More to the point, the potential threat they pose in terms of increased economic volatility and crisis frequency is huge:
Increased capital account openness consistently figures as a risk factor in [boom-bust] cycles. In addition to raising the odds of a crash, financial openness has distributional effects, appreciably raising inequality… Moreover, the effects of openness on inequality are much higher when a crash ensues.
This is precisely what happened to Mexico the last time it suffered a major crash, in 1994, when a sudden reversal of hot capital flows triggered the Tequila Crisis. Over just a few months, the free-floating peso lost almost 50% of its value against the dollar, wiping out the savings of much of the country’s middle class and raising fears that collapsing asset values would push Mexican banks over the edge.
The Crisis threatened to engulf not only most of Mexico’s banks but also a number of Wall Street titans, including Citi and Goldman Sachs. Thanks to the hurried intervention of the U.S. Treasury Department (led by former Goldman co-Chairman Robert Rubin), the IMF, and the Bank of International Settlements, Wall Street’s finest were saved, Mexico’s banks were bailed out and sold off, and the Mexican people were lumbered with untold billions of dollars of compounding debt they still service to this very day.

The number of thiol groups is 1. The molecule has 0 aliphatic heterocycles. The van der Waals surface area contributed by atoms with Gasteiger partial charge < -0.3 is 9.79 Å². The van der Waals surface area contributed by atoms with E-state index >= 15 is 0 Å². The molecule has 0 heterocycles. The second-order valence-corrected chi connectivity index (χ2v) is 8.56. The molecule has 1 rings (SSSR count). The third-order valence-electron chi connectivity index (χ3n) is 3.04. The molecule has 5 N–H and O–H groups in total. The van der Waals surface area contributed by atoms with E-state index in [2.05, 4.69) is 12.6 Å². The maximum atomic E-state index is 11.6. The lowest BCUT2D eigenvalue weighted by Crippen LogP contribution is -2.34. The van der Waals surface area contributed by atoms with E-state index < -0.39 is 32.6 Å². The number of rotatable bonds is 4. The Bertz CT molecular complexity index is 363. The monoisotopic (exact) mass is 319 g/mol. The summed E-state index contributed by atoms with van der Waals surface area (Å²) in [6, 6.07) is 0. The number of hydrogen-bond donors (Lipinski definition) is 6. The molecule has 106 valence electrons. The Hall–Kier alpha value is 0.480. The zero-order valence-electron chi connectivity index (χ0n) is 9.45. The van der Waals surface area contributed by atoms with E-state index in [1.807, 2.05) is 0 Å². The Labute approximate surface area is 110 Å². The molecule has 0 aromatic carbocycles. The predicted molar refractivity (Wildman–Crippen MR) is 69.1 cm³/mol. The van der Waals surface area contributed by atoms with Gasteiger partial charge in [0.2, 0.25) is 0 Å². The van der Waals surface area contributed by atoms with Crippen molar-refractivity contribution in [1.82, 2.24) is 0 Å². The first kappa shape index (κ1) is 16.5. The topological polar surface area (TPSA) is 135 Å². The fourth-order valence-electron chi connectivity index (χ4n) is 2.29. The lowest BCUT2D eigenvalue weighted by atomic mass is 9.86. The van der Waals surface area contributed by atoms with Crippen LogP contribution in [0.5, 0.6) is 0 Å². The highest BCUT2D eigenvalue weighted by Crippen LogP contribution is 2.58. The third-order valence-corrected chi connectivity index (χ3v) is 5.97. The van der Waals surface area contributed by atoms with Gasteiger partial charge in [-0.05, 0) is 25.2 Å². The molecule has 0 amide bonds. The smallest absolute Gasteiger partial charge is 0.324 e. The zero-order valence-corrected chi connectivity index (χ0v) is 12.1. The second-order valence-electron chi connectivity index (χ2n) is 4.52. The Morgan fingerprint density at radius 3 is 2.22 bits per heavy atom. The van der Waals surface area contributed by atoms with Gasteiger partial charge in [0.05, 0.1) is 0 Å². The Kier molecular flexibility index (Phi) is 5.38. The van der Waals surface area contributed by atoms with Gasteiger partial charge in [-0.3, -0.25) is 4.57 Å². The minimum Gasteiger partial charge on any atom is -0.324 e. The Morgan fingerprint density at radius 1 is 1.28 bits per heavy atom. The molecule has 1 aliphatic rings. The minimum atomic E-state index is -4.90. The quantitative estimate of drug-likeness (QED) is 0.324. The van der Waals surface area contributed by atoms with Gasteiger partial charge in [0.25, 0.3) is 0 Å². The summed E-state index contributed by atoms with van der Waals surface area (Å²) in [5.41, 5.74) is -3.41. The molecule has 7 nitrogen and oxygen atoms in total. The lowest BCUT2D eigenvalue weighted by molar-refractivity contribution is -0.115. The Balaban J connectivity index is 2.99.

Could such a crisis happen again? On the surface, it’s hard to imagine. Despite signs of a slow down, Mexico’s economy is chugging along better than most other emerging economies, and inflation still appears to be under control.
However, below the surface problems are bubbling. Around 2 trillion pesos ($109 billion) of local currency debt is held by foreigners, and a stampede for the exits could sink the peso. Then there’s the huge exposure of Mexican companies to dollar-denominated corporate debt, topped off by the slow-motion meltdown of debt-laden oil giant, Pemex.
To calm nerves, the IMF last week boosted its “flexible credit line” (FCL) with Mexico from $70 billion to $88 billion. Merely meant as a “precautionary measure,” the FCL purportedly has no strings (i.e. no structural adjustment conditionalities) attached — apart from a $200 million price tag — and is reserved for countries that have shown themselves capable of consistently applying “solid economic policies.” In other words, countries that are following the IMF’s every order to a T, something the Mexican government has done with aplomb, often to its own detriment, as the IMF itself now concedes.
In the meantime, with the government continuing to resist calls to increase the statutory minimum wage, the Big Mac is likely to remain a near-luxury item for Mexico’s poorest formal wage earners. That said, considering the obesity epidemic gripping the nation, perhaps that’s not such a bad thing. By Don Quijones, Raging Bull-Shit
No one is immune to the crippling effects of a crumbling currency. Read… Pemex-Peso-Dollar Crisis Takes its Toll in Mexico